Marinades, Rubs, Brines, Cures & Glazes
Recipes for Poultry, Meat, Seafood, and Vegetables
by Jim Tarantino
guru Jim Tarantino, a five-string banjo player from Philadelphia,
brings his philosophy of musical improvisation to the grilling
enthusiast’s kitchen. The secret to great marinades,
he says, is not cleaving precisely to a recipe, but rather
stocking your pantry with core ingredients and your crisper
with fresh vegetables, then inventing flavor combinations
and substitutions as the spirit moves you. First, though,
you’ve got to know something about food science, and Marinades, Rubs, Brines, Cures & Glazes parses
out the distinctions between these preparations and explains
how and why they work to infuse grilled foods with flavor.
because Tarantino encourages improvising doesn’t mean
he skimps on recipes. The 400 recipes travel from the American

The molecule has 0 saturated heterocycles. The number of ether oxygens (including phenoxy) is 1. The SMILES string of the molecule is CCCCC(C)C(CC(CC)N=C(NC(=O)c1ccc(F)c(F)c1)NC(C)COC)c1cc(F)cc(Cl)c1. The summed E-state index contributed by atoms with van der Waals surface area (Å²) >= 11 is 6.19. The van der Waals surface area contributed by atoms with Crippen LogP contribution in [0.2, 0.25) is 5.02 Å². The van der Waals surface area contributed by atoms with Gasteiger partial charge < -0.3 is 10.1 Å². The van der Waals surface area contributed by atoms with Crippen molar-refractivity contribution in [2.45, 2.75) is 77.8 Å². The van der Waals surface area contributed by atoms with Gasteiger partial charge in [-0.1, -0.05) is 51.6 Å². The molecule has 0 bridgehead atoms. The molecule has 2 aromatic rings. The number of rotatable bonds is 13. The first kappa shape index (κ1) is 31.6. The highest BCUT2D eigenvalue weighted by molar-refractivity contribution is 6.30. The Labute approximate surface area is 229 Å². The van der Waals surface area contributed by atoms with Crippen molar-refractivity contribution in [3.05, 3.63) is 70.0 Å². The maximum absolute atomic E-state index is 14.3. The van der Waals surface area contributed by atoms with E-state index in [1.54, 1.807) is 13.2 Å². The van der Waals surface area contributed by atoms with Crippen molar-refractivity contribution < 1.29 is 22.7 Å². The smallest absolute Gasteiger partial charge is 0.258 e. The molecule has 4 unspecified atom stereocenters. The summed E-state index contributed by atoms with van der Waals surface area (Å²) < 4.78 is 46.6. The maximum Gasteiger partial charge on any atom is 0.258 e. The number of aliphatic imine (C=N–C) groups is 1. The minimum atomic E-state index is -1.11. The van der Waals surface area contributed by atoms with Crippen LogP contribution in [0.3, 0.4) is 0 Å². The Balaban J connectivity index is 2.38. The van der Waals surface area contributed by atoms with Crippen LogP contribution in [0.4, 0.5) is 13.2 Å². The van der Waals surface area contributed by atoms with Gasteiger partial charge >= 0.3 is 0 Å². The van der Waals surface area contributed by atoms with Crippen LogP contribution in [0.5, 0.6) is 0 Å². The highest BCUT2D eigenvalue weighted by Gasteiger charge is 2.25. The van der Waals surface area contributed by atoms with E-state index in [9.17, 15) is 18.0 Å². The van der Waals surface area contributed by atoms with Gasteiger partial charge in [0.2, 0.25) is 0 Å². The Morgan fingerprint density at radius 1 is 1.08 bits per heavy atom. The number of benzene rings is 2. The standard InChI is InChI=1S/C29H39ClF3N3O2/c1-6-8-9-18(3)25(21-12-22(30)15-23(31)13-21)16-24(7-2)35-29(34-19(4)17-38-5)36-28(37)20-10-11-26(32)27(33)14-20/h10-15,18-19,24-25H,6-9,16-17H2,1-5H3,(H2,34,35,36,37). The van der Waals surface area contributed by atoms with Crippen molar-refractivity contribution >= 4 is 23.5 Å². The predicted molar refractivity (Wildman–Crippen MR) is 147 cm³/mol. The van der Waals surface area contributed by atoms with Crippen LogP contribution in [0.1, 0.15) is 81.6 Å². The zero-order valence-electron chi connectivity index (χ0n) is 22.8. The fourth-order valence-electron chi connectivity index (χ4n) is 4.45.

South and Southwest to Latin America, the Caribbean, the
Mediterranean and Asia. For each region, the book provides
a list of pantry staples and basic rubs and marinades, then
applies them to various local meats, fish and vegetables.
From the South, apricot-glazed ribs with Dr. Pepper paste
definitely dip into the American pantry. Asparagus gets
the Mediterranean treatment with sherry-hazelnut marinade.
Lamb and beef take a Turkish bath of onion and garlic from
the Middle East. Asian-style tea-brined duck is a nod to
the Far East. With a guide to chiles; recipes for accompaniments
like salsas, salads and chutneys; and adaptations for the
indoor chef, Marinades, Rubs, Brines, Cures & Glazes
is an ideal manual for year-round grilling adventures.
by Rachel Levin